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Should you use rub rails for cargo securement?

As the name implies, a trailer’s rub rails are designed to “rub” against other objects (walls, highway barricades, etc.), absorb the impact, and protect the trailer from damage. Perhaps more importantly, they’re also designed to protect the chains, straps, and ropes commonly used to secure cargo on the trailer. By routing such tiedowns between the rub rail and the deck of the trailer, the driver can protect the tiedowns from impacts to the side of the trailer.

Recognizing the important role that rub rails can play in keeping cargo secure, the Federal Motor Carrier Safety Administration (FMCSA) adopted a rule in 2002 requiring drivers to route tiedowns inboard of the rub rails “whenever practicable.” The rule was also adopted in Canada as part of the North American Cargo Securement Standard.

Enforcement problems with the new rule became apparent soon after the agency started enforcing it. Many carriers were faced with a difficult choice: route tiedowns inboard of the rails and attach them directly to the underside of the trailer, potentially risking improper securement, or attach them using standard industry practices and risk being issued a fine or being placed out of service by enforcement personnel who have a different interpretation of “practicable.”

Noting that tiedown failure caused by trailers rubbing against fixed objects is “extremely rare,” the FMCSA decided in 2005 that removing the rub-rail rule would not detract from highway safety and would make enforcement more consistent. Despite objections from Canadian officials, the FMCSA issued a final rule in June 2006, rescinding the prohibition on routing tiedowns outside the rub rails.

Thus, drivers and carriers are no longer prohibited from routing their tiedowns on the outside of the rub rails. But should your company allow it?

The decision is yours to make, but there are good reasons NOT to route tiedowns on the outside of the rub rails or attach them to the rub rails:

  • If your chains or straps are located outside the rub rails and you rub the trailer against a wall, barricade, or other object, your tiedowns — and not the rub rails — could take the brunt of the impact. And it goes without saying that damaged tiedowns are dangerous, potentially leading to an out-of-service vehicle, damaged cargo, and/or a serious accident.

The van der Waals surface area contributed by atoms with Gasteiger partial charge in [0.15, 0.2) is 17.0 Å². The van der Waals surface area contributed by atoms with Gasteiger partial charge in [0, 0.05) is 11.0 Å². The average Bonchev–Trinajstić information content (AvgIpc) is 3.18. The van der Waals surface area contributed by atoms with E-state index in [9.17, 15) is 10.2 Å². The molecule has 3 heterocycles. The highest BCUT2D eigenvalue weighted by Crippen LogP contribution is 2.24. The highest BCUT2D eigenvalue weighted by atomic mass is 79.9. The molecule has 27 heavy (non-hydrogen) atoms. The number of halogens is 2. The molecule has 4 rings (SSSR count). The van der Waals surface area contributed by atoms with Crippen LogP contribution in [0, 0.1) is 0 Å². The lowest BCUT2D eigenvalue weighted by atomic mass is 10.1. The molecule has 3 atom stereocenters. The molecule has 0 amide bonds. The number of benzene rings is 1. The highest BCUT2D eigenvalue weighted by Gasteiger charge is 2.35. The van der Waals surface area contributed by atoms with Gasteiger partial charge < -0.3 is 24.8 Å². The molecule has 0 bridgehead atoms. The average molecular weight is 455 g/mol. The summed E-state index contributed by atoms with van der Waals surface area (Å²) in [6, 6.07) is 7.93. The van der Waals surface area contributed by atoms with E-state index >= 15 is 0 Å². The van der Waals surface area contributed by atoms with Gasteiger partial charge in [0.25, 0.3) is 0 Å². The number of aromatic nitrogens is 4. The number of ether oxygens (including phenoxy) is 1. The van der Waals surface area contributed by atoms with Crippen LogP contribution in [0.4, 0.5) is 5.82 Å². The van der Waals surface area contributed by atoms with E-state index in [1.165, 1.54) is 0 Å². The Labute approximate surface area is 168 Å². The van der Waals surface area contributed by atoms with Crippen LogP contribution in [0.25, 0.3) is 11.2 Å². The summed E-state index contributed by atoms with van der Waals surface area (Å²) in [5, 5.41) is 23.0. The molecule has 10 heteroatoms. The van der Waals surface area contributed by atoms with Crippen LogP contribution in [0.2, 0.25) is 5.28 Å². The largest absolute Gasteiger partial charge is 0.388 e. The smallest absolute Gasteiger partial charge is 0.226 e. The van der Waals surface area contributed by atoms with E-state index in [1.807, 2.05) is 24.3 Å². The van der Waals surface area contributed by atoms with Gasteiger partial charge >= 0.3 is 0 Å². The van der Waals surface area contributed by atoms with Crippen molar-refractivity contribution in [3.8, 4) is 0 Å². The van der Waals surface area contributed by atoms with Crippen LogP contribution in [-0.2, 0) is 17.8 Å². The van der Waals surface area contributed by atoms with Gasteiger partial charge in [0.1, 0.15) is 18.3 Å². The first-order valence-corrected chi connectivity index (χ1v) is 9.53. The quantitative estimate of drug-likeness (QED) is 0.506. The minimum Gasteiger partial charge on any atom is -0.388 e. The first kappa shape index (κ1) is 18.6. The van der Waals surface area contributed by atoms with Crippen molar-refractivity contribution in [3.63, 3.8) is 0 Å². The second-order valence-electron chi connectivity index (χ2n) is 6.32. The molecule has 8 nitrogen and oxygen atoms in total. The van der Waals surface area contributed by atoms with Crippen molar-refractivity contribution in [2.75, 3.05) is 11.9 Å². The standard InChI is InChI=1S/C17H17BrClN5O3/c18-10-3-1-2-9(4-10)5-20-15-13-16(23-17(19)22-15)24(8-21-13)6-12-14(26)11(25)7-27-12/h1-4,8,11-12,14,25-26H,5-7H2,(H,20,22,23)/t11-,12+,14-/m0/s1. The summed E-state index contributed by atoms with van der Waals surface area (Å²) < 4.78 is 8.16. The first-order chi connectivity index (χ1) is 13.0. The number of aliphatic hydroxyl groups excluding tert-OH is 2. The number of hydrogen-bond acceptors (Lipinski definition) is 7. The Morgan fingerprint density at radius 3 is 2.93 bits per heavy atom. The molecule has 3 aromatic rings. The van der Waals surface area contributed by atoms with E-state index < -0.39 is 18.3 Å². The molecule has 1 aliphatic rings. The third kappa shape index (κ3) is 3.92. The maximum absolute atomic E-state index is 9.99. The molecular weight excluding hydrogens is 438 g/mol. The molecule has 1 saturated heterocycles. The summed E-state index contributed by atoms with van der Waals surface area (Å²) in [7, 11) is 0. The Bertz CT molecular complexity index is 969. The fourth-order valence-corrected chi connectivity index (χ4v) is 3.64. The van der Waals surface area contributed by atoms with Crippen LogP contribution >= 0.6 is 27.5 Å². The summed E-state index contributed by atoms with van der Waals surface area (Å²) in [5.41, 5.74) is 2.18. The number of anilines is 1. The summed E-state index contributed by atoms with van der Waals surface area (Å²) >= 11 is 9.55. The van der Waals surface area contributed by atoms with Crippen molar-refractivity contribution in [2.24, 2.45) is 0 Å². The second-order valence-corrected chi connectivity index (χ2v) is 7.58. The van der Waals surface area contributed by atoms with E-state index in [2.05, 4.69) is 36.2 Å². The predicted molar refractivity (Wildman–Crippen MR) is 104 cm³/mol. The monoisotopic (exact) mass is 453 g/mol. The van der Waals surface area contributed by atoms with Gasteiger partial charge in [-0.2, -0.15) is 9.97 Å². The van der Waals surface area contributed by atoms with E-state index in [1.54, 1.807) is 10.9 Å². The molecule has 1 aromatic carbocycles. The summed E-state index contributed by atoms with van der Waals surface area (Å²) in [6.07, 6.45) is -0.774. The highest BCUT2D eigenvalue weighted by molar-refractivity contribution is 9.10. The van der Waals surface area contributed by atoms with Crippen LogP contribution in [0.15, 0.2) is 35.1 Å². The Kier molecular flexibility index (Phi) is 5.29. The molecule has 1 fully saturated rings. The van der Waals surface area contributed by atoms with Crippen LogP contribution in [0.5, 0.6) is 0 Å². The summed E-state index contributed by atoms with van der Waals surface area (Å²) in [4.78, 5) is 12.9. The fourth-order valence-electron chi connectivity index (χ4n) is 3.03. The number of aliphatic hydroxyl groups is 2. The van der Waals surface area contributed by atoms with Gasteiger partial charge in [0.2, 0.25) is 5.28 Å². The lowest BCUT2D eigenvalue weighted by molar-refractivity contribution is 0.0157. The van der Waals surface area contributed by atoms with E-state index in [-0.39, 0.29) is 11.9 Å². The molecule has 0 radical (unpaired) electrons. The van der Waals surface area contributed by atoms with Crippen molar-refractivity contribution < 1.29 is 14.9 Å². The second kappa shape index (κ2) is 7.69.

• Rub rails are normally designed to protect tiedowns, not support them. In fact, most rub rails are not rated by the manufacturer for cargo securement purposes. Given the abuse many rub rails are subject to, they may not be strong enough to serve as anchor points, especially when constructed of aluminum which can bend and crack easily. Stake pockets are a better choice for securing tiedowns.

Of course, there are times when you have no other choice but to route tiedowns outside the rub rails or attach them directly to the rub rails. Drivers must use their best judgment when determining how best to route and attach tiedowns. But they should always keep the risks in mind: tiedowns routed outside the rails could become damaged, and rub rails to which tiedowns are attached could fail.

Finally, when considering a vehicle purchase, consider trailers that allow for cargo securement without use of the rub rails. Stake pockets, low-profile sliding winches, tracks designed to accept tiedown plates, and other features allow rub rails to be reserved for their intended purpose — protecting the trailer and tiedowns.